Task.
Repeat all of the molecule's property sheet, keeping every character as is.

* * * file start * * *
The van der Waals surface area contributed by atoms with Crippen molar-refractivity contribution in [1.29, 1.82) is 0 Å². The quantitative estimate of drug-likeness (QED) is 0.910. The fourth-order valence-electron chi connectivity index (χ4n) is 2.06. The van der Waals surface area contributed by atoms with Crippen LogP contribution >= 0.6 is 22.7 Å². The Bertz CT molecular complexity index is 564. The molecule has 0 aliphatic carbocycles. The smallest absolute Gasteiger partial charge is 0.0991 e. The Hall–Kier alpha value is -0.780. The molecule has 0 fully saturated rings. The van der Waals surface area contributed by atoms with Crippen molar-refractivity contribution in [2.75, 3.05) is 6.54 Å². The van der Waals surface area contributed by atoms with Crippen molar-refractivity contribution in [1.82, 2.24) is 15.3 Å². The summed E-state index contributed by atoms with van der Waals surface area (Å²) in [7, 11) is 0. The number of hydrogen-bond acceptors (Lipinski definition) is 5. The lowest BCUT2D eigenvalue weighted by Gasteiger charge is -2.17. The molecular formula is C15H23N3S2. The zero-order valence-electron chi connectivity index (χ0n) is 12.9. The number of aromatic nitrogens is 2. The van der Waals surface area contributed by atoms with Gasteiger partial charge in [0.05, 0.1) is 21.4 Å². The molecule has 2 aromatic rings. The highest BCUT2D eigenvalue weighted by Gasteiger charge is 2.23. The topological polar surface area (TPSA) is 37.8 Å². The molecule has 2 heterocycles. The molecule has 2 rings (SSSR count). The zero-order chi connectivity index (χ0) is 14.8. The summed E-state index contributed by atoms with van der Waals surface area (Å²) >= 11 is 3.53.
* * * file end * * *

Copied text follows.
The van der Waals surface area contributed by atoms with Crippen molar-refractivity contribution in [1.29, 1.82) is 0 Å². The quantitative estimate of drug-likeness (QED) is 0.910. The fourth-order valence-electron chi connectivity index (χ4n) is 2.06. The van der Waals surface area contributed by atoms with Crippen LogP contribution >= 0.6 is 22.7 Å². The Bertz CT molecular complexity index is 564. The molecule has 0 aliphatic carbocycles. The smallest absolute Gasteiger partial charge is 0.0991 e. The Hall–Kier alpha value is -0.780. The molecule has 0 fully saturated rings. The van der Waals surface area contributed by atoms with Crippen molar-refractivity contribution in [2.75, 3.05) is 6.54 Å². The van der Waals surface area contributed by atoms with Crippen molar-refractivity contribution in [1.82, 2.24) is 15.3 Å². The summed E-state index contributed by atoms with van der Waals surface area (Å²) in [7, 11) is 0. The number of hydrogen-bond acceptors (Lipinski definition) is 5. The lowest BCUT2D eigenvalue weighted by Gasteiger charge is -2.17. The molecular formula is C15H23N3S2. The zero-order valence-electron chi connectivity index (χ0n) is 12.9. The number of aromatic nitrogens is 2. The van der Waals surface area contributed by atoms with Gasteiger partial charge in [0.05, 0.1) is 21.4 Å². The molecule has 2 aromatic rings. The highest BCUT2D eigenvalue weighted by Gasteiger charge is 2.23. The topological polar surface area (TPSA) is 37.8 Å². The molecule has 2 heterocycles. The molecule has 2 rings (SSSR count). The zero-order chi connectivity index (χ0) is 14.8. The summed E-state index contributed by atoms with van der Waals surface area (Å²) >= 11 is 3.53.